Well do sewage
The nightmare of many waterworkers is that operators of private wells or rainwater harvesting systems could contaminate the public pipeline network with germs. If wells or rainwater systems are connected to the drinking water pipe in violation of the regulations, microbially contaminated wells or rainwater can be pumped into the public network. The online edition of the Märkische Oderzeitung reported on such a case on July 5, 2011.
"At the end of November, as part of regular examinations, we found that there are significant amounts of germs in the drinking water of Dahmsdorf,"
the managing director of the water association, KERSTIN MENGE, was quoted in the Oder newspaper. As a result, extensive samples were taken in consultation with the health department. Microbial abnormalities could only be found in the Dahmsdorf supply network. In contrast, in Wendisch Rietz and Bad Saarow, which are also supplied by the association, all the findings were okay.
"Therefore we could assume that the focus of these germs lies directly in Dahmsdorf",
explained KERSTIN MENGE to the MOZ. The pipes in Dahmsdorf were then thoroughly flushed. Furthermore, on the instructions of the health department, chlorine was added to the drinking water for disinfection. Among other things, with the help of pressure tests in the drinking water network of the small Reichenwald district, the polluter was finally tracked down on December 20, 2010:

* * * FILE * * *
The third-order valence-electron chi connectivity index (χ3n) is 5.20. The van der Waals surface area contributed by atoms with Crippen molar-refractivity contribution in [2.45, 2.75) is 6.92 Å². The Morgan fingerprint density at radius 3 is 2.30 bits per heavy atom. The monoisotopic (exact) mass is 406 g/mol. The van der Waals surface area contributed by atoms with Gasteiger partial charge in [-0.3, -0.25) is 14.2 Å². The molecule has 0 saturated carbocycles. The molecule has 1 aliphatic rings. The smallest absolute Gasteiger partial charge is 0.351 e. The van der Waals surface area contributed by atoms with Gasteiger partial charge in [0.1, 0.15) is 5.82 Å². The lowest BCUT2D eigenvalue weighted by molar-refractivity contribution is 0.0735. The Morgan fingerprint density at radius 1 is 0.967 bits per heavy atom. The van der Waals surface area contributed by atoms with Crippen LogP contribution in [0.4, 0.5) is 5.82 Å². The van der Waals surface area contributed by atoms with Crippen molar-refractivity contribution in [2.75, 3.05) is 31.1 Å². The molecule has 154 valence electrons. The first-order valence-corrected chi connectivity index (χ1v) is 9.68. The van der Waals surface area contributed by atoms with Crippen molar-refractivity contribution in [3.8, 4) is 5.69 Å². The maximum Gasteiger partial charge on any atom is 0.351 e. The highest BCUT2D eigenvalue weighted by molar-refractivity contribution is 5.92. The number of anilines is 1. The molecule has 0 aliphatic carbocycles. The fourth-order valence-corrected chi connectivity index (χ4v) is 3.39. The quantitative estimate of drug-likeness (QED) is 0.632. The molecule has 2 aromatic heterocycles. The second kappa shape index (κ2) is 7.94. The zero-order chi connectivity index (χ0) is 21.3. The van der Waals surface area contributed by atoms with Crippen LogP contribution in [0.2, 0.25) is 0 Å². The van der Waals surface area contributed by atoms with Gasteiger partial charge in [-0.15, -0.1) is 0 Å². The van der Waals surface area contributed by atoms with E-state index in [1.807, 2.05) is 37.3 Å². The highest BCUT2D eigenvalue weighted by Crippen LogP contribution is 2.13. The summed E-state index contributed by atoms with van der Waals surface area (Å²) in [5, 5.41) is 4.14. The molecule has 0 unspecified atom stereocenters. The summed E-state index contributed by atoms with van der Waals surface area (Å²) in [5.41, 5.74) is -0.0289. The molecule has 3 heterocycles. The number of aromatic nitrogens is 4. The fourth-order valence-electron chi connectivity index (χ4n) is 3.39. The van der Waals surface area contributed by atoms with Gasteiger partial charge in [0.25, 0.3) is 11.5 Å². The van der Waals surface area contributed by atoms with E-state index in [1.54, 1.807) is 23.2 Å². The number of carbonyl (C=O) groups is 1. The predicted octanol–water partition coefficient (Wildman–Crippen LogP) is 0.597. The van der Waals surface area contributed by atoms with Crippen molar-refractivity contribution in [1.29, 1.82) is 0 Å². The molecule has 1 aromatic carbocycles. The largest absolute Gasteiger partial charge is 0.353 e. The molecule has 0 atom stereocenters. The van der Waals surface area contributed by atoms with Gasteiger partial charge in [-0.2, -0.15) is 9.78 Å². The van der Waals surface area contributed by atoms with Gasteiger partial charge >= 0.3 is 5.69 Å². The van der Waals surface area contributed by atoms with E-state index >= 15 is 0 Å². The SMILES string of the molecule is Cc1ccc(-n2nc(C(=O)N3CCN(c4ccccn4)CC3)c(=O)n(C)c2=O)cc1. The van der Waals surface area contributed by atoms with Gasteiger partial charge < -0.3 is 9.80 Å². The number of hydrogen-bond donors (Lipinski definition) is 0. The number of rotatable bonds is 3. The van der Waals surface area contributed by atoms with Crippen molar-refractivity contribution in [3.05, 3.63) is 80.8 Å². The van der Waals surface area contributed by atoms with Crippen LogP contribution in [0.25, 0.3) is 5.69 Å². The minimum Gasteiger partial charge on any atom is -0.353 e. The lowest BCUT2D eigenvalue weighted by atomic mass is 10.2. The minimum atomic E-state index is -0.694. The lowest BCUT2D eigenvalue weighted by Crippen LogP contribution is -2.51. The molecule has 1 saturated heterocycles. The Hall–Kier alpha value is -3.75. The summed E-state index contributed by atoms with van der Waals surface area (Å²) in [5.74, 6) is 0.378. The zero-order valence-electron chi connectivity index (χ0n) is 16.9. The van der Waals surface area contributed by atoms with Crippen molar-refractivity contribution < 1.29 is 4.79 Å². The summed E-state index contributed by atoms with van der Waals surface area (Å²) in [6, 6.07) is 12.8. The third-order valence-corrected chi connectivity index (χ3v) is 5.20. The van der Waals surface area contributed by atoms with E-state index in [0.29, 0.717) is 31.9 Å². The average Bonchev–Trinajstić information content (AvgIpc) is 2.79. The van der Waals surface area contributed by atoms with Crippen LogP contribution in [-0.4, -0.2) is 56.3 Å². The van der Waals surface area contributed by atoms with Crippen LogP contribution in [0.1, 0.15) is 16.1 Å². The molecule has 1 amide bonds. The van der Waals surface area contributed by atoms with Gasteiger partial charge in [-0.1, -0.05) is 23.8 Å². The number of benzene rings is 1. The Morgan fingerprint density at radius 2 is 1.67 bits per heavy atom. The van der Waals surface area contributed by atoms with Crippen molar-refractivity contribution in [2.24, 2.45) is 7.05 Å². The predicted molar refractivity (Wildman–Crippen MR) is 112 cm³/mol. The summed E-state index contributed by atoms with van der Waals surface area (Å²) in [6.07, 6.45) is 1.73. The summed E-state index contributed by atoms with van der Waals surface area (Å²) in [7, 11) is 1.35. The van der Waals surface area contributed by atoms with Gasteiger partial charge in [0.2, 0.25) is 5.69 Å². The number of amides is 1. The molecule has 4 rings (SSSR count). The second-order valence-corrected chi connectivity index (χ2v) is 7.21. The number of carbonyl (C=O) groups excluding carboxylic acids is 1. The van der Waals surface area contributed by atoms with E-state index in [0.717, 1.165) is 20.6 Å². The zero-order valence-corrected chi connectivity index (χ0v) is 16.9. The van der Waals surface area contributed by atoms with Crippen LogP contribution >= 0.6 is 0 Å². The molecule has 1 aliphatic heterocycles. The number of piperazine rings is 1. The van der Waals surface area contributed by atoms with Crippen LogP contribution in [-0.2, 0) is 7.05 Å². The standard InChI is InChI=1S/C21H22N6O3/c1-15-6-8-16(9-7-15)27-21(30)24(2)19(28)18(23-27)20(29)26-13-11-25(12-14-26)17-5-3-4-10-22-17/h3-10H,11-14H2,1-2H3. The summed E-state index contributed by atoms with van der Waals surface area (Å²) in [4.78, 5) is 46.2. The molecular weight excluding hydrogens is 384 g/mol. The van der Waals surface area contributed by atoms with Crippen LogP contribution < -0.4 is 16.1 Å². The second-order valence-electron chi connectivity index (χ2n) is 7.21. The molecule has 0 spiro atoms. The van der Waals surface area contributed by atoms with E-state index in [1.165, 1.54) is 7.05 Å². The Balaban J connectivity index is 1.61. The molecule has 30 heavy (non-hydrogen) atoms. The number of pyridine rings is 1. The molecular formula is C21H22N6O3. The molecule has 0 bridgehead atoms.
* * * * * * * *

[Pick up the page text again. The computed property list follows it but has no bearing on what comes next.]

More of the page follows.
A property owner used a well to supply, among other things, the toilet flush, the washing machine and probably also a holiday apartment and the chicken coop with well water. That was lucrative for the well operator because he not only saved drinking water fees, but also massive wastewater fees. Because the association only bills the wastewater that was consumed in the form of drinking water on the property. The mishap: the microbiologically imperfect well system had been connected to the pipe network contrary to the provisions of the Drinking Water Ordinance. According to KERSTIN MENGE, the following happened when operating the well:
"Every time someone in Dahmsdorf opened the tap vigorously, there was a small pressure drop in the network. As a result, the pump for the private water supply started up and pushed the water into the public pipes, so that the water meter almost ran backwards. "
As a result of the research, the association incurred costs of 15,000 euros, which are now being billed to the well owner. On top of that, the association creates a fine, which, according to legal requirements, could amount to up to 50,000 euros. When determining the amount of the notice of fines, the fact that the holiday home was apparently only supplied with well water is made more difficult. On top of that, the association will estimate the actual water consumption for the past four years and calculate the difference for water and, above all, wastewater, reported the MOZ. It would have been even worse for those affected if someone in the holiday home had fallen ill. Then lawsuits for damages and charges for bodily harm would have to be expected.
The case made it clear to the association what problems the illegal operation of wells could lead to. The association is now planning to carry out more pressure tests in all local networks in the near future in order to possibly track down further illegal pipe network connections. (The MOZ did not reveal why the December 2010 incident was only now made public.)
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